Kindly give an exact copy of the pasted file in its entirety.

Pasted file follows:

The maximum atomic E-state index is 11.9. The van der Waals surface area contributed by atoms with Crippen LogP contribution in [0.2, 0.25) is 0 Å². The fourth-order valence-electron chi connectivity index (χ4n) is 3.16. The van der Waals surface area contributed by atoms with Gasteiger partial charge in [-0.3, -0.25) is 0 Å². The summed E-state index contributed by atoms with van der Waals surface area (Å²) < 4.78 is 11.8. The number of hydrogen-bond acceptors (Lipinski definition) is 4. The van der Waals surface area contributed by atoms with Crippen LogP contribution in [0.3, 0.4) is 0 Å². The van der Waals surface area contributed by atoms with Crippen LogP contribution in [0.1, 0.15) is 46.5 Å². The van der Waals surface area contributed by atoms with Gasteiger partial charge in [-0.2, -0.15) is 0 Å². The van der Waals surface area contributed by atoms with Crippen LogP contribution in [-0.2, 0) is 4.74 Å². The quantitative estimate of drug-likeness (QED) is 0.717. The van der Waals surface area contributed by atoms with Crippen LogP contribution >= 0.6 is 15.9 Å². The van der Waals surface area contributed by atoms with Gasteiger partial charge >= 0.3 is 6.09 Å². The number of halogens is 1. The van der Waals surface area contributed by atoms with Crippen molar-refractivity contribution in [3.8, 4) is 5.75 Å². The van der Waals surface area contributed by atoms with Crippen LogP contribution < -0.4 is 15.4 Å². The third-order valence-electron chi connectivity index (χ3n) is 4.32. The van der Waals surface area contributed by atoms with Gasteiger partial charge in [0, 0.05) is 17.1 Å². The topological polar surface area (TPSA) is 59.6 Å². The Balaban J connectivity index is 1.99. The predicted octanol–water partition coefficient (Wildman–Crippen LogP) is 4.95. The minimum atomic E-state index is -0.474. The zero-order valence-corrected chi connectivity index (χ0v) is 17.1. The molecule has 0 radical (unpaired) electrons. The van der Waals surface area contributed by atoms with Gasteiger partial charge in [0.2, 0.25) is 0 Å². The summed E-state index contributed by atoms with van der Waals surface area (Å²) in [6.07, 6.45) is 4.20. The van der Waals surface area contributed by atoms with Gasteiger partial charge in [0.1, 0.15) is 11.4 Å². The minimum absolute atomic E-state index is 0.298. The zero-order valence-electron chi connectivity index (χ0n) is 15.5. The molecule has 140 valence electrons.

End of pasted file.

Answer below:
The maximum atomic E-state index is 11.9. The van der Waals surface area contributed by atoms with Crippen LogP contribution in [0.2, 0.25) is 0 Å². The fourth-order valence-electron chi connectivity index (χ4n) is 3.16. The van der Waals surface area contributed by atoms with Gasteiger partial charge in [-0.3, -0.25) is 0 Å². The summed E-state index contributed by atoms with van der Waals surface area (Å²) < 4.78 is 11.8. The number of hydrogen-bond acceptors (Lipinski definition) is 4. The van der Waals surface area contributed by atoms with Crippen LogP contribution in [0.3, 0.4) is 0 Å². The van der Waals surface area contributed by atoms with Crippen LogP contribution in [0.1, 0.15) is 46.5 Å². The van der Waals surface area contributed by atoms with Gasteiger partial charge in [-0.2, -0.15) is 0 Å². The van der Waals surface area contributed by atoms with Crippen LogP contribution in [-0.2, 0) is 4.74 Å². The quantitative estimate of drug-likeness (QED) is 0.717. The van der Waals surface area contributed by atoms with Crippen LogP contribution >= 0.6 is 15.9 Å². The van der Waals surface area contributed by atoms with Gasteiger partial charge >= 0.3 is 6.09 Å². The number of halogens is 1. The van der Waals surface area contributed by atoms with Crippen molar-refractivity contribution in [3.8, 4) is 5.75 Å². The van der Waals surface area contributed by atoms with Crippen LogP contribution < -0.4 is 15.4 Å². The third-order valence-electron chi connectivity index (χ3n) is 4.32. The van der Waals surface area contributed by atoms with Gasteiger partial charge in [0, 0.05) is 17.1 Å². The topological polar surface area (TPSA) is 59.6 Å². The Balaban J connectivity index is 1.99. The predicted octanol–water partition coefficient (Wildman–Crippen LogP) is 4.95. The minimum atomic E-state index is -0.474. The zero-order valence-corrected chi connectivity index (χ0v) is 17.1. The molecule has 0 radical (unpaired) electrons. The van der Waals surface area contributed by atoms with Gasteiger partial charge in [0.2, 0.25) is 0 Å². The summed E-state index contributed by atoms with van der Waals surface area (Å²) in [6.07, 6.45) is 4.20. The van der Waals surface area contributed by atoms with Gasteiger partial charge in [0.1, 0.15) is 11.4 Å². The minimum absolute atomic E-state index is 0.298. The zero-order valence-electron chi connectivity index (χ0n) is 15.5. The molecule has 140 valence electrons.